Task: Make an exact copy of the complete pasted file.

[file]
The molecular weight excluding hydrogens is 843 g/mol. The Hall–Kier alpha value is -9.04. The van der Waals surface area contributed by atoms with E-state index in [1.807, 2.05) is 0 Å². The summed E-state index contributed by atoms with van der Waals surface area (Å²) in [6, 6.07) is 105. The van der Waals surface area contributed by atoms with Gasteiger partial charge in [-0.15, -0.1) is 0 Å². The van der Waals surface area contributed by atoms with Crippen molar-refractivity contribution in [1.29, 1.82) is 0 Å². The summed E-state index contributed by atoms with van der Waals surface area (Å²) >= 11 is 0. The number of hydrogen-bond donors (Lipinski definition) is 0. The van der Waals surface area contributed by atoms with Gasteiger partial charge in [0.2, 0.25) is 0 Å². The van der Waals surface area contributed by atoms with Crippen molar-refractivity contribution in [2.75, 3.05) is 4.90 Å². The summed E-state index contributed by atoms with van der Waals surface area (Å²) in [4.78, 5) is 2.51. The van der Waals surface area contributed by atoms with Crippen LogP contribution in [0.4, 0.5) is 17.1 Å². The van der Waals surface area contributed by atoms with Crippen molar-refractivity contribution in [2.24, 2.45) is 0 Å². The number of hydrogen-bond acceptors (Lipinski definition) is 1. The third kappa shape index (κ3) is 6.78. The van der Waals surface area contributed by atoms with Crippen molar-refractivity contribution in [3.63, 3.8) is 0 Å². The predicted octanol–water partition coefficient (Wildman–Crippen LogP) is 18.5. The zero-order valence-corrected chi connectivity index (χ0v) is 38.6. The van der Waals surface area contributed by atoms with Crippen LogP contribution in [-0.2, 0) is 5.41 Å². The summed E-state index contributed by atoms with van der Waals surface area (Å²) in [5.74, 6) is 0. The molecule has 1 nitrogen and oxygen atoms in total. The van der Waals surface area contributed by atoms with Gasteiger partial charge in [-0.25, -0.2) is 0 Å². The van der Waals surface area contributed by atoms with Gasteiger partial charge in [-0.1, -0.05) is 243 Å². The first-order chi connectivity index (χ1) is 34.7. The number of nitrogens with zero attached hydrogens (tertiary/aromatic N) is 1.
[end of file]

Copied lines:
The molecular weight excluding hydrogens is 843 g/mol. The Hall–Kier alpha value is -9.04. The van der Waals surface area contributed by atoms with E-state index in [1.807, 2.05) is 0 Å². The summed E-state index contributed by atoms with van der Waals surface area (Å²) in [6, 6.07) is 105. The van der Waals surface area contributed by atoms with Gasteiger partial charge in [-0.15, -0.1) is 0 Å². The van der Waals surface area contributed by atoms with Crippen molar-refractivity contribution in [1.29, 1.82) is 0 Å². The summed E-state index contributed by atoms with van der Waals surface area (Å²) >= 11 is 0. The number of hydrogen-bond donors (Lipinski definition) is 0. The van der Waals surface area contributed by atoms with Gasteiger partial charge in [0.2, 0.25) is 0 Å². The van der Waals surface area contributed by atoms with Crippen molar-refractivity contribution in [2.75, 3.05) is 4.90 Å². The summed E-state index contributed by atoms with van der Waals surface area (Å²) in [4.78, 5) is 2.51. The van der Waals surface area contributed by atoms with Crippen LogP contribution in [0.4, 0.5) is 17.1 Å². The van der Waals surface area contributed by atoms with Crippen molar-refractivity contribution in [2.24, 2.45) is 0 Å². The number of hydrogen-bond acceptors (Lipinski definition) is 1. The third kappa shape index (κ3) is 6.78. The van der Waals surface area contributed by atoms with Crippen molar-refractivity contribution in [3.63, 3.8) is 0 Å². The predicted octanol–water partition coefficient (Wildman–Crippen LogP) is 18.5. The zero-order valence-corrected chi connectivity index (χ0v) is 38.6. The van der Waals surface area contributed by atoms with Crippen LogP contribution in [-0.2, 0) is 5.41 Å². The summed E-state index contributed by atoms with van der Waals surface area (Å²) in [5.74, 6) is 0. The molecule has 1 nitrogen and oxygen atoms in total. The van der Waals surface area contributed by atoms with Gasteiger partial charge in [-0.25, -0.2) is 0 Å². The van der Waals surface area contributed by atoms with Gasteiger partial charge in [-0.1, -0.05) is 243 Å². The first-order chi connectivity index (χ1) is 34.7. The number of nitrogens with zero attached hydrogens (tertiary/aromatic N) is 1.